Artist Marne Lucas is also interested in the union of man and nature--or, more often, woman and nature. In her ongoing self-portrait series, she reaches for and often attains a quasi-mystical melding of subject matter--herself as stylized earth mother--and her natural surroundings. In Lichen Anklepanties, clad only in an inscrutable fungal undergarment, she opens herself to a great, moss-covered tree, a vision of impregnation that is wryly, if obviously, metaphoric: phallic verticality bisecting recumbent soil as the tree, with its cones and seeds, implants new life into fertile ground.

The conceit of the Northwest as an ecological Shangri-La (witness the title of painter Laura Ross-Paul's 2008 show at Froelick, Northwestopia) extends materially to the root of the sylvan landscape itself, in the ways in which artists employ wood and other natural materials. Traditional native masks and carved panels are still painstakingly crafted in the region, showcased in Portland galleries such as Quintana alongside carved and painted work in contemporary designs. At Laura Russo, Tom Cramer marries swirling Op Art patterns with folk and East Indian traditions in his carved wooden panels, with their paint-filled crannies and resplendent metal-leaf surfaces. At Elizabeth Leach, Joe Thurston transfigures wood panel into relief paintings indebted equally to splatter painting and Pop Art.

Meantime, artist Jeff Jahn uses sand from coastal beaches to sculpt Dr. Seuss-like sand castles that speak both to the ecosphere's sublimity and impermanence. Jahn's wooden sculpture, Where we go from here, exhibited at New American Art Union, looks like a mutant palmetto frond crossed with an overgrown green spider. The work reflects Jahn's view of Portland as "an urban forest where nature always looms larger than the buildings downtown... It's a city that attracts people who don't want to subjugate nature so much as to exist together with it." At Pulliam Deffenbaugh Gallery, Anna Fidler's wild, craggy landscapes, fashioned out of construction paper and other materials that harken to childhood, are drawn in part from her girlhood fascination with the tide pools in Garibaldi, Oregon. Her dreamy Technicolor vistas, she says, owe their inspiration in equal measure to "Topanga Canyon in Southern California and the high desert of Eastern Oregon." Rochelle Koivunen portrayed a different kind of vista in her 2008 exhibition at Launch Pad. In her drawings and sculpture, a cadre of humans has survived nuclear Armageddon and learned at last that to continue as a species, they must honor nature. In the blooming that comes after the ashen winter, humans grow inextricably tied to flora and fauna via rope-like vines or tentacles.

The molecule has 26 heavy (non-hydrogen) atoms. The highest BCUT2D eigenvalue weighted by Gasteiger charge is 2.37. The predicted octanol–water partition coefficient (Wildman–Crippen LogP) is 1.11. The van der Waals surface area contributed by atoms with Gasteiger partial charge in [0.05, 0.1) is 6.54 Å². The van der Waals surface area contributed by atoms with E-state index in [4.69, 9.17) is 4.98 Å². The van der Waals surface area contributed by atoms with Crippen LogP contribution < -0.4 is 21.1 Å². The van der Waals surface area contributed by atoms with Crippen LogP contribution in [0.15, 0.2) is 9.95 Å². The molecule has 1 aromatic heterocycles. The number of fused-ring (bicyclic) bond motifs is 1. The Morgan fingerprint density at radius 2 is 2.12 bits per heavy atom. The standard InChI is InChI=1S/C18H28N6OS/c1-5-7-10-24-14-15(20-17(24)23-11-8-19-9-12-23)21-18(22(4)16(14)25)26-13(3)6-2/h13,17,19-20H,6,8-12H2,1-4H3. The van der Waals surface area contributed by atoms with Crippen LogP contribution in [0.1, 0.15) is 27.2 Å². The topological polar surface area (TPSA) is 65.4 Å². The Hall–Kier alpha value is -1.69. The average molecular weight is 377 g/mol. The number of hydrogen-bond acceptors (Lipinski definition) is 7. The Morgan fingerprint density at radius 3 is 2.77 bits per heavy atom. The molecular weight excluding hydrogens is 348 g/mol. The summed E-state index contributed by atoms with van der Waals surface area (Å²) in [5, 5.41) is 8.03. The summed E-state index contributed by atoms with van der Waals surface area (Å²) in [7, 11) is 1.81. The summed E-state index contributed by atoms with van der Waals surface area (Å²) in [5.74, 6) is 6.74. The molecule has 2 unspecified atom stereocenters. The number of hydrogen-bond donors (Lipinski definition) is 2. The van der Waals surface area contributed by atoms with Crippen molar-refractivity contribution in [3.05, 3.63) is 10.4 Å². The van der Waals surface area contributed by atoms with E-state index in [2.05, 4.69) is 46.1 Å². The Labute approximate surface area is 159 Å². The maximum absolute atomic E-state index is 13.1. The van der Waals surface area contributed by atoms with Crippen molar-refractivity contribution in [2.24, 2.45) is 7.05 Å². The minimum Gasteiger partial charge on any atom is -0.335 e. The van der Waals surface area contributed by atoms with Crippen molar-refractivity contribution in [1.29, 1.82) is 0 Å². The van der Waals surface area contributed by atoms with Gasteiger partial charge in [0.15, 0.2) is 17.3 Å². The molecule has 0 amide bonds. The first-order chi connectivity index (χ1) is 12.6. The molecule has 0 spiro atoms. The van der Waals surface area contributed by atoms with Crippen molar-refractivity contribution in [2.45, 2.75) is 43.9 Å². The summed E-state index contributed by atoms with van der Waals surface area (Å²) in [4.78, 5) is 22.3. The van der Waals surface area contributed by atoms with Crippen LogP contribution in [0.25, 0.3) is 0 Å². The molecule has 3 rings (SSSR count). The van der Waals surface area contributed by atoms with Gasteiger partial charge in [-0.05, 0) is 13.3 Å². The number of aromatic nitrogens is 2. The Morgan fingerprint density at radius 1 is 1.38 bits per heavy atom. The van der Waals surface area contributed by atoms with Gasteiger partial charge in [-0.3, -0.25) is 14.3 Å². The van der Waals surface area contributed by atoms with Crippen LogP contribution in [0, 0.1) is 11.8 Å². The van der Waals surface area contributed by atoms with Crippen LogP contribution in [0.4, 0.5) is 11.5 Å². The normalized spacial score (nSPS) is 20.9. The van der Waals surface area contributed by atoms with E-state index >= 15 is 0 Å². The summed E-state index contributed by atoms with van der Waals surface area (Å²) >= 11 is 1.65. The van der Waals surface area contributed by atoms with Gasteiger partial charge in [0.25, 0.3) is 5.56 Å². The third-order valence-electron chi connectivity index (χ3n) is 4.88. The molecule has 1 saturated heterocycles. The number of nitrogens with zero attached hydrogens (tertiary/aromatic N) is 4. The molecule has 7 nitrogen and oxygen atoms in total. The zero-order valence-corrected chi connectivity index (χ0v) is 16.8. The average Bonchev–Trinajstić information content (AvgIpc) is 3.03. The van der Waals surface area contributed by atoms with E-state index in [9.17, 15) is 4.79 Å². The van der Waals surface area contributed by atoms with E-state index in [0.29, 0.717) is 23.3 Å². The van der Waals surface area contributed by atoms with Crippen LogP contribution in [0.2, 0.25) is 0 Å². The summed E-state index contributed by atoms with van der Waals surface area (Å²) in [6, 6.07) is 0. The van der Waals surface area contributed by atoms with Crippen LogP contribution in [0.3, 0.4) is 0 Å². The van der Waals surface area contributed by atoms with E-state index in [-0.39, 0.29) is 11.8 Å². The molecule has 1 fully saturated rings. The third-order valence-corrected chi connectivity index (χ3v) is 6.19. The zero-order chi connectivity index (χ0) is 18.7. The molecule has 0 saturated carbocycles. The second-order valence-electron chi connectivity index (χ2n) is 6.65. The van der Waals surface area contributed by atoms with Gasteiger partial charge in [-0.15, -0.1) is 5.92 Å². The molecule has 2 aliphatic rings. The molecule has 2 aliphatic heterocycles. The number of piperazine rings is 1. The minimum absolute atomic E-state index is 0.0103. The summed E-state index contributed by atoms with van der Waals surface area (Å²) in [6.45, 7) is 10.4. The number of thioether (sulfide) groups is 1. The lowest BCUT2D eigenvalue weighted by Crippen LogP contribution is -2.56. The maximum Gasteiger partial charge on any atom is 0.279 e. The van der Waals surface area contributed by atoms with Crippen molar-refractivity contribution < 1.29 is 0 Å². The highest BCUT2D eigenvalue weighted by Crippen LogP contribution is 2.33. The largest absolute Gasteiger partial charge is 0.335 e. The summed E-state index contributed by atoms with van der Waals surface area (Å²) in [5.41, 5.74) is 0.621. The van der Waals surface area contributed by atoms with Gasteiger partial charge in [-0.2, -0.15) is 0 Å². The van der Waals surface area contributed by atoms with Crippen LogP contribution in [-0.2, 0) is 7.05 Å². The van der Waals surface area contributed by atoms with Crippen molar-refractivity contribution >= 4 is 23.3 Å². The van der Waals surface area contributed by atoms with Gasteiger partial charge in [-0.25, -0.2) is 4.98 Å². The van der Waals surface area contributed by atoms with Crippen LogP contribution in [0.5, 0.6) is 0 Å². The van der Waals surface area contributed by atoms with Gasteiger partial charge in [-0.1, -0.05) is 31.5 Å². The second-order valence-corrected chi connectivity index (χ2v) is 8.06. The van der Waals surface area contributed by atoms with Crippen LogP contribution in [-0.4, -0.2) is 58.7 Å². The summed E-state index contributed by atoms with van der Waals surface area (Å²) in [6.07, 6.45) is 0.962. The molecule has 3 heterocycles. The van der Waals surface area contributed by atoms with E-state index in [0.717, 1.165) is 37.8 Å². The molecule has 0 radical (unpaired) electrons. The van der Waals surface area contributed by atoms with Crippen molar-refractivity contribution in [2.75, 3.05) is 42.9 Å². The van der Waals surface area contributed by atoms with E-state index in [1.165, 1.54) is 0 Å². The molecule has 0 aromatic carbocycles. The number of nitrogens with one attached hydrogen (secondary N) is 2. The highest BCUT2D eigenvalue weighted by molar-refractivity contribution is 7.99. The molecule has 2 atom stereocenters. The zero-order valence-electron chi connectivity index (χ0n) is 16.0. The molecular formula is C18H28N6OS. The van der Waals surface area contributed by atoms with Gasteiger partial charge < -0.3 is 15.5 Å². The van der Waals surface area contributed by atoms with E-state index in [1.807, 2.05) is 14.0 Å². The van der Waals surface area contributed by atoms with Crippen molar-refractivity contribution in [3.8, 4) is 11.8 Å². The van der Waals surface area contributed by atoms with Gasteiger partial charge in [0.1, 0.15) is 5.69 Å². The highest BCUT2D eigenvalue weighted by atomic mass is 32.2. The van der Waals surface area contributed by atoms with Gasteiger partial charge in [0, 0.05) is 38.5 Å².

Bruce Conkle, arguably the Northwest's preeminent eco-artist, pivots in his work between dystopian and utopian modes. He is known for his whimsical Bigfoot series and iconic melting snowman sculptures (made of real snow from Mount Hood), which presage global warming. In Friendlier Fire, his 2008 outing at Rocksbox, Conkle peered through the glass darkly and saw T.G.I. Doomsday, a Rube Goldberg-like installation that showed a desolated post-nuclear White House, its once-grand fireplace lit only by the flickering shadow of a propane burner. Yet Conkle maintains his vision of the future is not entirely bleak: "I'm skeptical of the future of our race, given the way things are going, but I am not a nihilist." In fact, like Koivunen, he sees a silver lining in environmental catastrophe, as in his colorful pencil drawing, New Beginning, in which a happy rainbow rings a mushroom cloud.

Conkle and Lucas continue this chipper, glass-half-full tack in projects they undertake in the collective they helm, Blinglab. The group espouses a style they dub "Eco-Baroque," a glittery fantasy world that, according to Conkle, incorporates motifs such as "rainbows, mounds and strands of moss, crystals, geodes, seashells, and honeycombs." In February 2009, Blinglab's exhibition Warlord Sun King at Marylhurst University's "Art Gym" riffed on Louis XIV-era extravagance, dolling up the gallery as Versailles' Hall of Mirrors, except with aluminum foil in lieu of mirrored panels and recycled paint instead of gilding. Ecology does not necessarily equal apocalypse, Blinglab suggests, nor must eco-art's earnestness curdle into the dour; there is wit, fun, and even eye candy to be had at the dawn of the Eco-Baroque.